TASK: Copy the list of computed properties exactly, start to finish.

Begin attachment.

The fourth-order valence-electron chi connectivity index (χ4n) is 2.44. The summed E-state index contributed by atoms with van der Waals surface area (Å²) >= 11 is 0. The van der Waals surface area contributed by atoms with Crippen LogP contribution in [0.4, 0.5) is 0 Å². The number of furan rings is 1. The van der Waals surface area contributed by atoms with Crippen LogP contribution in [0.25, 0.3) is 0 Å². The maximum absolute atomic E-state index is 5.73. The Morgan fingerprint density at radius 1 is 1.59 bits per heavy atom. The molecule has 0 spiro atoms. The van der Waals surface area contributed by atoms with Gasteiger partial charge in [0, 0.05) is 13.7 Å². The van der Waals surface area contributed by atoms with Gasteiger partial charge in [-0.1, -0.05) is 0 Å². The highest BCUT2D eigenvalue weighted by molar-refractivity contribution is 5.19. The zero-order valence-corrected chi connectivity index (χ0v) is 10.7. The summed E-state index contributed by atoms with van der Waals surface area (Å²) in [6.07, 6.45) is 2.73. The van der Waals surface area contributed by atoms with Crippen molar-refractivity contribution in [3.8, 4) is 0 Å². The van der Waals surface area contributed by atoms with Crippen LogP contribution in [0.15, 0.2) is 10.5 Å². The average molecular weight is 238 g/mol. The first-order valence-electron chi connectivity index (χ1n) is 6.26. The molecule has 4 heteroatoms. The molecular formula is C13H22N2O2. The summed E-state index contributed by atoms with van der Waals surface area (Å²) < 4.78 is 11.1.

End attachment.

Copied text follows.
The fourth-order valence-electron chi connectivity index (χ4n) is 2.44. The summed E-state index contributed by atoms with van der Waals surface area (Å²) >= 11 is 0. The van der Waals surface area contributed by atoms with Crippen LogP contribution in [0.4, 0.5) is 0 Å². The number of furan rings is 1. The van der Waals surface area contributed by atoms with Crippen LogP contribution in [0.25, 0.3) is 0 Å². The maximum absolute atomic E-state index is 5.73. The Morgan fingerprint density at radius 1 is 1.59 bits per heavy atom. The molecule has 0 spiro atoms. The van der Waals surface area contributed by atoms with Gasteiger partial charge in [0, 0.05) is 13.7 Å². The van der Waals surface area contributed by atoms with Gasteiger partial charge in [-0.1, -0.05) is 0 Å². The highest BCUT2D eigenvalue weighted by molar-refractivity contribution is 5.19. The zero-order valence-corrected chi connectivity index (χ0v) is 10.7. The summed E-state index contributed by atoms with van der Waals surface area (Å²) in [6.07, 6.45) is 2.73. The van der Waals surface area contributed by atoms with Crippen molar-refractivity contribution in [3.8, 4) is 0 Å². The van der Waals surface area contributed by atoms with Crippen LogP contribution in [0.15, 0.2) is 10.5 Å². The average molecular weight is 238 g/mol. The first-order valence-electron chi connectivity index (χ1n) is 6.26. The molecule has 4 heteroatoms. The molecular formula is C13H22N2O2. The summed E-state index contributed by atoms with van der Waals surface area (Å²) < 4.78 is 11.1.